You may be asking what brought this on. Heck, even if you’re not, guess what? You’re gonna find out!
A local media outlet contacted me this week, wanting to do a story on me and any “special” rehabs I was working with. I could hear the interest dying as I explained that currently I only had 11 squirrels and a red tailed hawk and in order not to violate the terms of my permits, I would be more comfortable acquiring permission from the permitting agencies before allowing the media to film any of my rehabs. You see, every animal that enters LWR is a candidate for release at some point in the future, if said animal’s illness or injuries don’t prevent a release. That means I must minimize human contact to avoid imprinting or habituating the animal, or just plain stressing it out. Besides, if you were an orphan in an orphanage or a patient in a hospital, would you want TV cameras all in your face? I mean, really, folks, think about it and put yourself in the wildlife’s place!
News flash: While not every animal LWR receives is “glamorous,” every animal I take in is “special” to me. Yes, I get inundated with certain species at times, like the gray squirrel influx this fall, but that doesn’t mean that I’ll neglect their care if something more spectacular, like last year’s bald eagle, comes in. That’s not the way it works—at least, not at LWR. The life of every animal I receive is in my hands, and I don’t take that responsibility lightly. I don’t take vacations, and I’m never “off”—human stupidity doesn’t take a break, so I can’t afford to, either. Besides, wildlife doesn’t know the difference between a weekday and a weekend, or today and Christmas Day—those are human constructs.
And somebody please explain to me—what is the public fascination with seeing wild animals in captivity? Isn’t it much more impressive to see them free in their natural habitat?
Furthermore, when these animals are in rehab, my duties are not glamorous and they’re usually not fun. I medicate. I feed, which sometimes entails force-feeding—yeah, that’s just real glamorous, lemme tell ya. I clean poop. Lots of poop. More poop than you could ever imagine. I wash maggots out of open wounds. I grit my teeth as I agree with my vet that the umpteenth animal I’ve brought to them this year is unsaveable and hold that animal while the vet performs the euthanasia and we both comfort ourselves with the knowledge that while we couldn’t save this one, we could make sure it died peacefully and painlessly.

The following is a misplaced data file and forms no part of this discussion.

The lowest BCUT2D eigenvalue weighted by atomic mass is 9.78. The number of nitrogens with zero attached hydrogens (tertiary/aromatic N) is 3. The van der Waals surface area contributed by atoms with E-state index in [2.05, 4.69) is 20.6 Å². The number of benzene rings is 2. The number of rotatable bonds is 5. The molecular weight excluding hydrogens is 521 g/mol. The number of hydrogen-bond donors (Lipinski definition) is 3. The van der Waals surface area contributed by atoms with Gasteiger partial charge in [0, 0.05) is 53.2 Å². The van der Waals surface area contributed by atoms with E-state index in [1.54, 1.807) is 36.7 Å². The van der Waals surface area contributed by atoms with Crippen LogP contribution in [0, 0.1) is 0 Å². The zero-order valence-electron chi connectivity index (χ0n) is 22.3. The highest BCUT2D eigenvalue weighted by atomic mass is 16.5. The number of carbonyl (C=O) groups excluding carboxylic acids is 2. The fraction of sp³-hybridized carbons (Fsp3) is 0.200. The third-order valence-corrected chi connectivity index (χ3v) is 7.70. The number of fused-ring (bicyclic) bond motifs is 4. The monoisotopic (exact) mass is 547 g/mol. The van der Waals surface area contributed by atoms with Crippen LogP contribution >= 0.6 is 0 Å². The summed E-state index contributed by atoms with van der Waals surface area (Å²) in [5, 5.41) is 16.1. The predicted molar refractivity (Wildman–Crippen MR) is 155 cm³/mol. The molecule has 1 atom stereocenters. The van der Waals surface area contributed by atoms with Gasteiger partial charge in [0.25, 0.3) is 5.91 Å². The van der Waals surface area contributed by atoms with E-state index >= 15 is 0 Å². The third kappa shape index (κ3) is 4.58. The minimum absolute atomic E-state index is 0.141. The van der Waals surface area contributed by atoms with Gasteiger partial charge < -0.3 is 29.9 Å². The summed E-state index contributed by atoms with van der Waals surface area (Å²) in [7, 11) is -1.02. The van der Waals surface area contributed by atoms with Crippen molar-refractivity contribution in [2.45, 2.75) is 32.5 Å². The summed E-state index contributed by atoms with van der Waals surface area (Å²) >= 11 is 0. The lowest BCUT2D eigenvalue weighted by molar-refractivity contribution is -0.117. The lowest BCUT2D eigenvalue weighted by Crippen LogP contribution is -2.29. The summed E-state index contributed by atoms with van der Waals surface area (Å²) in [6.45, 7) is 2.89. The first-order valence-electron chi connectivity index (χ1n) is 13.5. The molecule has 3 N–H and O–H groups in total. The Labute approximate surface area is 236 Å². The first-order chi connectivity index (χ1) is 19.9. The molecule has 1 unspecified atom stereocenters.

And yes, I do get to release a goodly number of the animals LWR takes in. Since I do soft releases, even those aren’t spectacular events; the cage doors are simply left open during the day (or early evening for nocturnal animals) and the animals have the option to leave when they’re good and ready. Most exit the cages fairly quickly and hang around for a few days or even a couple of weeks before realizing they really don’t need me anymore.
What I don’t do is play with these animals; they’re not pets. I don’t parade them around in public. I don’t give public tours of the facility while animals are in rehab. If you want to stop by this winter, when I usually have nothing in rehab long-term, feel free. I’ll show you the empty deer pen, the empty flight pen, and the empty squirrel, rabbit and possum cages.
I also don’t pander to the media’s perception of what wildlife rehabbers are all about. If the media wants a real story, they can talk to me or any of the other hundred or so rehabbers in the state about what the public can do to help our native wildlife by providing proper habitat, by limiting habitat destruction and fragmentation, or simply by getting wildlife in need of help to a properly licensed rehabber as soon as possible. That’s newsworthy; me feeding/medicating an animal or cleaning poop isn’t.